Framing It: Drawing Out the Story: Ten Secrets to Creating Your own Comics by Brian McLachlan
Comics are all about telling stories.
Just like music, films, and novels, comics are a way to share a message. How you draw, use word balloons, and design characters are all important, but they're not the main thing. What matters is whether each element helps tell your story.
Comics can tell any kind of story. Whether you want to create horror or comedy, biography, or fantasy, all comics use the same building blocks to move the story from your mind to the page.
Telling stories in comic form has a visual language all its own, and for kids who dream of creating the next superhero or the next Wimpy Kid series, Brian McLachlan's Draw Out the Story: Ten Secrets to Creating Your Own Comics (OwlKids Books, 2013) unpacks the visual language of comics, beginning with the simplest concept (time passes from left to right in cartoon strips) to the most complex literary allusions (teen vampires go to Bram Stoker High). McLachlan's slim book, divided into easily assimilated sections, is aimed at the young adult novice and is packed with a lot of information that the casual comics reader scarcely notices.
Take format for example: Comics can consist of one panel (think The Far Side), with or without caption, a vignette, or strip of several panels (think Calvin and Hobbes, or For Better or Worse), manga and graphic novels (think Dogs of War) and hybrid comic/novel (think Big Nate or Diary of a Wimpy Kid).
The author takes the reader through the cartoonist's toolkit: the panel, frame, thought and speech balloons, sound effects, movement marks, and use of icons as visual shorthand. Then he leads the reader through the sources of plot inspiration: McLachlan advocates keeping an original brainstormed list of accumulated story ideas until the mood strikes. Lacking that, he also reminds readers that there is a relatively short list of story topics that make up most of the world's literature. For example, the orphan who makes his way in the world, the core of Jane Eyre and Harry Potter, not to mention Annie, A Series of Unfortunate Events, Oliver Twist, and Huckleberry Finn, is a story line that, unlike its setting, never grows old. Similarly, McLachlan also turns would-be cartoonists on to the venerable trope, (viz., a magical item--ring and coins are big--which alone can defeat evil), inviting the young artist to use imagination to twist or tweak the trope to his or her own ends.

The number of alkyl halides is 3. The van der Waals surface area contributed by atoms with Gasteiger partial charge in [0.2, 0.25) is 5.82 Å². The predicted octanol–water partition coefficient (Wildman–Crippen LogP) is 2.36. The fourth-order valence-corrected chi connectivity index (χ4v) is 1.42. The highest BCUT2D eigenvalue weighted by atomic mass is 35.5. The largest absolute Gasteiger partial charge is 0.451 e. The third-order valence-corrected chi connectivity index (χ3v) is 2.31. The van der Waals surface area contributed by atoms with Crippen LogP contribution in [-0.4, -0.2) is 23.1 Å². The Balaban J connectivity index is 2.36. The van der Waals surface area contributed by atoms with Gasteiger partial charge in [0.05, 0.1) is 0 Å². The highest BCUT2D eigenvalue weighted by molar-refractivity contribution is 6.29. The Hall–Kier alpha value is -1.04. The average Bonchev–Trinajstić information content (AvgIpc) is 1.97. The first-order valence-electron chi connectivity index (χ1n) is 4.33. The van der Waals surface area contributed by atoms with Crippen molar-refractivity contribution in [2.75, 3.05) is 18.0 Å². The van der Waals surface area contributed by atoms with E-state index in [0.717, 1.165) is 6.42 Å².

Illustrated throughout with humorous cartoons, black-and-white and full color, single panel or full story, Draw Out the Story: Ten Secrets to Creating Your Own Comics is a highly readable book with lots of ideas that may inspire young artists to put the book down and try out a suggestion, such as playing with the concept of letting comic characters escape from their confines of their frames, right away. While young readers will recognize each of McLachlan's ten secrets from their own experience, their eyes will be opened to the many possibilities of the cartoon to tell a story. For kids who have gone through the many how-to-draw books, this one is a great jumping-off place for the next step in using art to tell a story. "... A useful and accessible primer for the next generation of comics artists and writers," says Publishers Weekly.